Cut from the same fabric

After a complicated 20-year effort to save a redbrick mill in North Carolina that was once considered the largest in the world for textiles and that played a significant role in the South's textile history, the plant is finally moving toward a new life as a multiuse complex.

A post card of the mill from the late 1930s. Firestone Cotton Mills Inc. was a subsidiary of Firestone Tire and Rubber Company, of Akron, Ohio, located in Gastonia, N.C. In 1902, it was the largest mill and manufacturer of tire fabric (50,000 spindles and 1,600 looms) under one roof and competed in size with anything operating in New England. The total building space. was in excess of 350,000 sq. ft. In many ways, it announced that the South had arrived. It increased the production of cotton goods in the county by 40 percent. Loray, named after the two principals, John F. Love and George A. Gray, was also known as the “Million Dollar Mill.” It was an imposing six-story mill with an eight-story Italianate “bell tower” reminiscent of those in town squares in Italy. The actual investors and amounts supplied were never known.

The Loray Mill, which for decades produced fabric for car tires, in April began a $40 million conversion project that will create 190 apartments in its six stories, as well as several floors of shops and restaurants. The mill, which was the site of an famous labor strike in the 1920s, is in the city of Gastonia, a former industrial hub outside of Charlotte.

To the delight of preservationists, the development team of JBS Ventures, of Palos Verdes Estates, Calif., and Camden Management Partners, of Atlanta, will retain much of the original 600,000-sq.-ft. structure of the complex. This first phase of the redevelopment will reinvent about 450,000 sq. ft. of the mill, including the main section, which dates to 1902.

Gastonia officials, too, say there’s a lot to like about a project that continues decades of effort to remake a longtime industrial center as a bedroom community of Charlotte, which is just 30 minutes away. At the very least, they say that a redeveloped Loray (pronounced LOW-ray) could revitalize its immediate neighborhood, whose side-walk-lined blocks once bustled with mill workers but have long since grown quiet. The mill is on the west side of town in a primarily residential area where boarded-up buildings dot the main commercial drag.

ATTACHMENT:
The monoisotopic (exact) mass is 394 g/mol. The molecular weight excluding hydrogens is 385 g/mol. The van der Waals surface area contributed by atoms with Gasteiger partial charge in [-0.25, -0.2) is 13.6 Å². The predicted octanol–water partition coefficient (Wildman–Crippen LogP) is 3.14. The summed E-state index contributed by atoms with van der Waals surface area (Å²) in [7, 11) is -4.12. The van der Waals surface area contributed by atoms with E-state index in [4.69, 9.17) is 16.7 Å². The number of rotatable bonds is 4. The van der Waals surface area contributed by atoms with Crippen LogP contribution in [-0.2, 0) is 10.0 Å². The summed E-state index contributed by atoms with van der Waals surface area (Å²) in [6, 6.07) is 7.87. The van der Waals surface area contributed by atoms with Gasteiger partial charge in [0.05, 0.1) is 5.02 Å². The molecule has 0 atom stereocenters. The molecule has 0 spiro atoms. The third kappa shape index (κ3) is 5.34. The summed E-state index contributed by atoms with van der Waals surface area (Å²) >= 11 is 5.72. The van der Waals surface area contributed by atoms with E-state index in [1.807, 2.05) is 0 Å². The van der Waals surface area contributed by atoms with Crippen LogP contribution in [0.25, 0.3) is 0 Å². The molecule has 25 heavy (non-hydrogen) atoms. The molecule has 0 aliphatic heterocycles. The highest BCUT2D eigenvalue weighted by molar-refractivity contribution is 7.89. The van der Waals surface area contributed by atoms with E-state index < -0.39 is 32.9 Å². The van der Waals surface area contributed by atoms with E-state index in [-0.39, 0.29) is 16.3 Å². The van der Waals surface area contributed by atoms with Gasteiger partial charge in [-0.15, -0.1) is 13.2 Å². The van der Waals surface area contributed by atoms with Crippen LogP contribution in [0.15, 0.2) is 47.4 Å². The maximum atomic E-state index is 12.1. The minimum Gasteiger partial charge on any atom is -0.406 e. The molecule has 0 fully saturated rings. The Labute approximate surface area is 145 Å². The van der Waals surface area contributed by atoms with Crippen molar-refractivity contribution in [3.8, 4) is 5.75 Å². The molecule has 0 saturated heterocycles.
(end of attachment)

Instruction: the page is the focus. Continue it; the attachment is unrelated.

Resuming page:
“When you put this many apartments and businesses in an area where there’s been so much disinvestment, it’s enough to create its own weather,” said Jack Kiser, Gastonia’s senior executive for special projects. “It will have a catalytic effect.”

In many ways, the project, which is to be completed in 2014, is lucky even to be under way. Dozens of other mills, which went up in the central part of the state around the turn of the last century, as textile businesses relocated to North Carolina from New England, have fallen into ruin or been razed.

Loray Mill has seen several development proposals come and go since 1994, when Firestone, which had owned it since the Great Depression, shut the mill down and left for a more modern plant in a nearby community. Firestone has, however, continued some operations in a smaller building toward the rear of the property.

An early condo plan for the mill failed, and in the late 1990s, Firestone was poised to demolish the building, which features a 140-foot tower that is the tallest in Gastonia. But the company ultimately donated it to Preservation North Carolina, a nonprofit group, which paid its power bills and hired security guards while marketing the property, according to Myrick Howard, president of the preservation group.

“This was by far the most time-consuming project I have ever worked on,” added Howard, who estimated his group had helped save 700 buildings across the state since the 1970s.

In 2003, the current developers approached Preservation North Carolina about buying the property, with its arched windows and open floors lined with columns, but the team struggled to line up financing. Then, the recession hit, sapping public financing for the project and derailing efforts once again.